The Fastest NBN Plans, According to the ACCC

The Fastest NBN Plans, According to the ACCC
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The ACCC’s quarterly report for May on real-world NBN speeds has once again kept Optus on top of the leaderboard for the third time in a row.

In the latest Measuring Broadband Australia report, Optus customers were found to receive 89.3% of their plan’s maximum speeds during peak hours (between 7pm and 11pm). Exetel followed with customers found to get 87% during busy hours, trailed by TPG at 86.7%.

This puts Optus ahead of the nine other telcos featured in the report, including Aussie Broadband, Dodo, Exetel, iiNet, iPrimus, MyRepublic, Telstra, TPG, and for the first time, Vodafone.

Here are the full results:

Overall Overall excluding under
performing connections
Peak hours
Aussie Broadband 87.3% 90.0% 86.1%
Dodo 83.7% 88.7% 82.5%
Exetel 88.3% 88.9% 87.0%
iiNet 85.7% 90.9% 83.9%
iPrimus 83.7% 88.7% 82.5%
MyRepublic 84.5% 88.0% 82.9%
Optus 90.1% 91.7% 89.3%
Telstra 85.2% 90.6% 83.9%
TPG 88.0% 90.8% 86.7%
Vodafone 84.2% 87.6% 83.0%

The Measuring Broadband Australia report sample covers 1,270 NBN connections across the ten providers in question. That’s not a huge sample size, but it’s a useful barometer of telco NBN performance, nonetheless.

Here’s a look at NBN 100 plans from the providers in the ACCC report:

iPrimus and Vodafone are your cheapest options for an NBN 100 plan from the providers featured in the report. In both cases, this is thanks to a promotional discount.

With iPrimus, you’ll pay $85 per month for your first year with the telco, after which your bill will rise to $90 per month. You do however have to sign a 12-month contract to get this deal. On Vodafone, you’ll pay $85 per month for your first six months, and $95 per month thereafter. Vodafone’s plan is contact-free.

iPrimus was ranked equal ninth in terms of peak hour speeds, while Vodafone came in at seventh place.

If you’d prefer to avoid a plan with promotional pricing, Aussie Broadband and MyRepublic are your cheapest options. Both telcos charge $89 per month for a plan with unlimited data. Aussie Broadband came fourth in terms of peak hours speeds, while MyRepublic ranked sixth.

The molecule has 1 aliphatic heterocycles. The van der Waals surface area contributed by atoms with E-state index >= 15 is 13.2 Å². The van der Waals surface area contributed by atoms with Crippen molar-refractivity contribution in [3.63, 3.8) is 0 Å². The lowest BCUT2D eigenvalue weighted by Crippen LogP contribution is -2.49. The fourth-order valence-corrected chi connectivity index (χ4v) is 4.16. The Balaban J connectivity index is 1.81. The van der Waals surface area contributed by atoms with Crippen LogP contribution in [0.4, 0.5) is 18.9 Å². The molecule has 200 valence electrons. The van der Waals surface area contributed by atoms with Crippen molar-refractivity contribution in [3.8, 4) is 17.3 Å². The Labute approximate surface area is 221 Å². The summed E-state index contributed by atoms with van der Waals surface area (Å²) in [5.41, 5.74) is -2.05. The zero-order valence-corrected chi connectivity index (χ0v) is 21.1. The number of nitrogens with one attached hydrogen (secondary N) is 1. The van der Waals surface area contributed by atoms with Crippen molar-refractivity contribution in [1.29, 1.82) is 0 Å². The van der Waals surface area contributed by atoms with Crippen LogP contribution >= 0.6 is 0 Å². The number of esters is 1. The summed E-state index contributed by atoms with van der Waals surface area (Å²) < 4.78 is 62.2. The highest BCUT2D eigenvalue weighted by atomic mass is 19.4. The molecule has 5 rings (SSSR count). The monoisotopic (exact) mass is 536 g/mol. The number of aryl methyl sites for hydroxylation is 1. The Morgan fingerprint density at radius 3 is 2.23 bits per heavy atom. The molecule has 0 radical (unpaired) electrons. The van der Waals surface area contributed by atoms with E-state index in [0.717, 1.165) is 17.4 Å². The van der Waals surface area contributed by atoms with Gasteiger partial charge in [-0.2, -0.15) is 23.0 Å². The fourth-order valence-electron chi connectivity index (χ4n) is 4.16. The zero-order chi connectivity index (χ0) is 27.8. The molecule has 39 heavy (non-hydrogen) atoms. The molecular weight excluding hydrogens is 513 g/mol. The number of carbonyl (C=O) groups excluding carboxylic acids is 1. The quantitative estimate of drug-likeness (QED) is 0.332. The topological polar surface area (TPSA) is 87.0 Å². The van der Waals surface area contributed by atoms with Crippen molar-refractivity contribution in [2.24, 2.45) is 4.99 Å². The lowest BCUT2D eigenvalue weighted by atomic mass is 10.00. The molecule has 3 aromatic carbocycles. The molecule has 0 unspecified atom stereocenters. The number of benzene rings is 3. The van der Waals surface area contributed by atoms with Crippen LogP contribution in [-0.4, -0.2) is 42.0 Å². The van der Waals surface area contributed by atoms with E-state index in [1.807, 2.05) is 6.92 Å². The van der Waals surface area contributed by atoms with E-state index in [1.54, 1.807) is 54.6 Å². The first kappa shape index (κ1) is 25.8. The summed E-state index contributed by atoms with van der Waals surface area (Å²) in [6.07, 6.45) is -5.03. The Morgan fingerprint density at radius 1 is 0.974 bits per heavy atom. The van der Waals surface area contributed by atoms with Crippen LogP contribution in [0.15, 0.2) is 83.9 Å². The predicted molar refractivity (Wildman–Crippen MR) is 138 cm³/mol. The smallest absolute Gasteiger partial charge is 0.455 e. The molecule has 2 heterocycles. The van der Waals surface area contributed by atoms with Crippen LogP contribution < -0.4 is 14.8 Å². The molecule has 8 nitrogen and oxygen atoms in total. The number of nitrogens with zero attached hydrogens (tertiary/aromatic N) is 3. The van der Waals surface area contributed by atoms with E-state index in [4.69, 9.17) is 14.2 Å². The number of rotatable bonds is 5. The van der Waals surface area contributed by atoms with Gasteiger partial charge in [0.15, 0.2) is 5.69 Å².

TPG is a hair more expensive, but also worth considering given its third-place finish. An NBN 100 plan on TPG will set you back $89.99 per month on an 18-month contract, but you can go month-to-month if you pay a $129.95 set-up fee.

While Optus may be the best performing provider according to the ACCC, it’s also the second most expensive option out of the telcos featured in the report. An unlimited data NBN 100 plan will set you back $105 per month, and you’ll be up for $99 in setup fees. The plan is contract-free, but you’ll have to pay out a prorated modem fee if you leave within your first three years. This works out to $7 per month left in your term.

And here’s a look at NBN 50 plans from the providers in the ACCC report:

Vodafone is the cheapest option here, thanks to a timed offer. You’ll get your first six months for $65 per month, and then pay $75 per month thereafter. The plan is contract-free, so you’re able to leave as soon as the discount runs out, however.

Excluding promotional discounts, MyRepublic is your cheapest option, but only by a slim margin. You’ll pay $69 per month on MyRepublic, followed by $69.99 per month on TPG, or $70 per month on Dodo.

MyRepublic is your best bet if you’d prefer a contract-free option; you won’t pay any upfront fees unless you want to add a modem. On the other hand, TPG and Dodo both charge a setup fee unless you’re willing to consent to an extended contract.

Speed winner Optus sits in the middle of the road when it comes to NBN 50 plans, priced at $75 per month. You’ll need to pay a $99 setup fee, however. Once again, the plan is contract-free, but you’ll have to pay out a prorated modem fee if you leave within your first three years.

Alex Choros is Managing Editor at WhistleOut, Australia’s phone and internet comparison website.


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